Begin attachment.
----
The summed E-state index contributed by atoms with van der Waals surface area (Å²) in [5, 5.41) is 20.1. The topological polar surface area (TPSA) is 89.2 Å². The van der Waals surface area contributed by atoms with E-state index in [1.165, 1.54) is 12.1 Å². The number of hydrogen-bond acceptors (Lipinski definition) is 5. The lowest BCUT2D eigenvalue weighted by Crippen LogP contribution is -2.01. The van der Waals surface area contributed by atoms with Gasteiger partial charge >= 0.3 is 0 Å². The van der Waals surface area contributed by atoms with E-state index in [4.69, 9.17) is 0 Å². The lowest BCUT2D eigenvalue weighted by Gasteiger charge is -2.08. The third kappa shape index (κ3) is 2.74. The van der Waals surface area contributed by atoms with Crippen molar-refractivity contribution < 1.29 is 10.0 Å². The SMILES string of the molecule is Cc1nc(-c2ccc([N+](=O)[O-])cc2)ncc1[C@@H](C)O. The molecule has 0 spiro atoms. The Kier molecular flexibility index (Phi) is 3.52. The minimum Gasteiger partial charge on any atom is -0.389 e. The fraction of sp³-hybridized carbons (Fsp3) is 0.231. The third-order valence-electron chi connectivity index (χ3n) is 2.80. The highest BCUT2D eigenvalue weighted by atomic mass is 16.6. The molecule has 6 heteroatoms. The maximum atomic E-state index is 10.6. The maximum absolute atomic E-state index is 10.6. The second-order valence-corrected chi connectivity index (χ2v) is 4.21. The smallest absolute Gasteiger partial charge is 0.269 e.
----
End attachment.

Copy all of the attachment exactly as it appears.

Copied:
The summed E-state index contributed by atoms with van der Waals surface area (Å²) in [5, 5.41) is 20.1. The topological polar surface area (TPSA) is 89.2 Å². The van der Waals surface area contributed by atoms with E-state index in [1.165, 1.54) is 12.1 Å². The number of hydrogen-bond acceptors (Lipinski definition) is 5. The lowest BCUT2D eigenvalue weighted by Crippen LogP contribution is -2.01. The van der Waals surface area contributed by atoms with Gasteiger partial charge >= 0.3 is 0 Å². The van der Waals surface area contributed by atoms with E-state index in [4.69, 9.17) is 0 Å². The lowest BCUT2D eigenvalue weighted by Gasteiger charge is -2.08. The third kappa shape index (κ3) is 2.74. The van der Waals surface area contributed by atoms with Crippen molar-refractivity contribution < 1.29 is 10.0 Å². The SMILES string of the molecule is Cc1nc(-c2ccc([N+](=O)[O-])cc2)ncc1[C@@H](C)O. The molecule has 0 spiro atoms. The Kier molecular flexibility index (Phi) is 3.52. The minimum Gasteiger partial charge on any atom is -0.389 e. The fraction of sp³-hybridized carbons (Fsp3) is 0.231. The third-order valence-electron chi connectivity index (χ3n) is 2.80. The highest BCUT2D eigenvalue weighted by atomic mass is 16.6. The molecule has 6 heteroatoms. The maximum atomic E-state index is 10.6. The maximum absolute atomic E-state index is 10.6. The second-order valence-corrected chi connectivity index (χ2v) is 4.21. The smallest absolute Gasteiger partial charge is 0.269 e.